The Load Analysis Tool performs all the above calculations. Thus you can directly use the values obtained in off-grid system basic evaluation.
What to do if your daily consumption is too high?
If your daily consumption of electricity is more than 2.5 kWh or if you live in a region with poor sunlight for long periods, a purely photovoltaic off-grid system cannot meet your energy needs. In such a case hybrid systems are recommended.
A backup power generator modifies a stand-alone (that is, purely photovoltaic) system into a hybrid one.
You could actually do without a backup generator in a photovoltaic-only system but at higher cost – by oversizing your stand-alone PV system and choosing a battery bank with very large capacity.
Such a strategy however is highly impractical for two reasons:
• Extremely high initial cost on batteries
• Such a system will work with maximum performance just a few months a year (probably in winter) while in the rest of the time it will work far below its maximum efficiency. Therefore the value of the electricity produced will be probably not enough to cover the expenses needed for maintenance support of the battery bank.
A hybrid system is a combination of photovoltaic generator and alternative power generator operating by wind or fuel. Such a generator charges the batteries upon lack of sunlight and is used either as backup or in case the PV system alone cannot meet specific energy demands.
Here is a simplified view of a hybrid system:
Here are the advantages of a hybrid system:
- Electricity is available at an acceptable cost during long periods of cloudy/rainy weather or in winter
- You can power some of the power-hungry devices (not all however!) in your house
- You could buy smaller (less expensive) battery bank and inverter
What about the disadvantages of a hybrid system:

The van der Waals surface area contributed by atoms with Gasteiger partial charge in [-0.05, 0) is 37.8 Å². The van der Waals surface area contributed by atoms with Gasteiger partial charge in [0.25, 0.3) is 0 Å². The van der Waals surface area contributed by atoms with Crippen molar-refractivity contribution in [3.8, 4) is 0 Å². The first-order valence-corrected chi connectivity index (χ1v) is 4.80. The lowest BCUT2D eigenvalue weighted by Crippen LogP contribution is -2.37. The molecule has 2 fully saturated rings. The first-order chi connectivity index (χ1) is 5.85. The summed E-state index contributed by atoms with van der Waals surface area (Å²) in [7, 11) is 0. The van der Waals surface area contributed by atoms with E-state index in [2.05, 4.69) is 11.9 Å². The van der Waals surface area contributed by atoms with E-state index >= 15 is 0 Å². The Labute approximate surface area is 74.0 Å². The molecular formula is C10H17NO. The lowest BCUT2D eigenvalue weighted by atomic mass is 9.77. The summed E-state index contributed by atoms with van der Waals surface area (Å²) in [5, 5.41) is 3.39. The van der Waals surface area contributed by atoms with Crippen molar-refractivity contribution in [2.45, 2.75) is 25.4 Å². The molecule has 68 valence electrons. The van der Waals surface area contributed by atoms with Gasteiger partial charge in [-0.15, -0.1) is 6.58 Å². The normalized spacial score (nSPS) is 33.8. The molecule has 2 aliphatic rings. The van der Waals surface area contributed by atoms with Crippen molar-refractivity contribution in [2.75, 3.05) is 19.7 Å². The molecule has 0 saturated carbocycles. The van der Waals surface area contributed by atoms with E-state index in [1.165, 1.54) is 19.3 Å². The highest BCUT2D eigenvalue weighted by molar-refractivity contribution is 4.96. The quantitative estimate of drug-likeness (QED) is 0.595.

- Additional costs required for fuel and maintenance
- Higher costs for buying fuel generator and bigger battery charger
So, when you should buy a hybrid system rather that a purely solar electric one:
- When sun is not enough during some months of the year, so a PV system cannot cope alone with your energy needs
- When you want to lower your initial costs
- When the access to your house is difficult and/or expensive
- When maintenance costs are not a problem
- When you demand that electricity must be available all the time
So, if you live away enough from a utility grid, and you consider buying a stand-alone PV system, first of all you should answer the following questions:
- What applications do I need to power?
Above all you should mind that a PV system is not economically beneficial to be used for powering heating appliances. Therefore you should find a good alternative solution for heating, cooking and refrigeration.
- Have I already made your building energy-efficient? Are my loads as efficient as possible?
- Do I live in my house during all the year, or just during certain seasons?
If you live in your building in winter and your energy consumption is as much as in summer, a more cost-effective solution would be a hybrid system.
It will reduce your initial costs on batteries and, most probably, PV modules.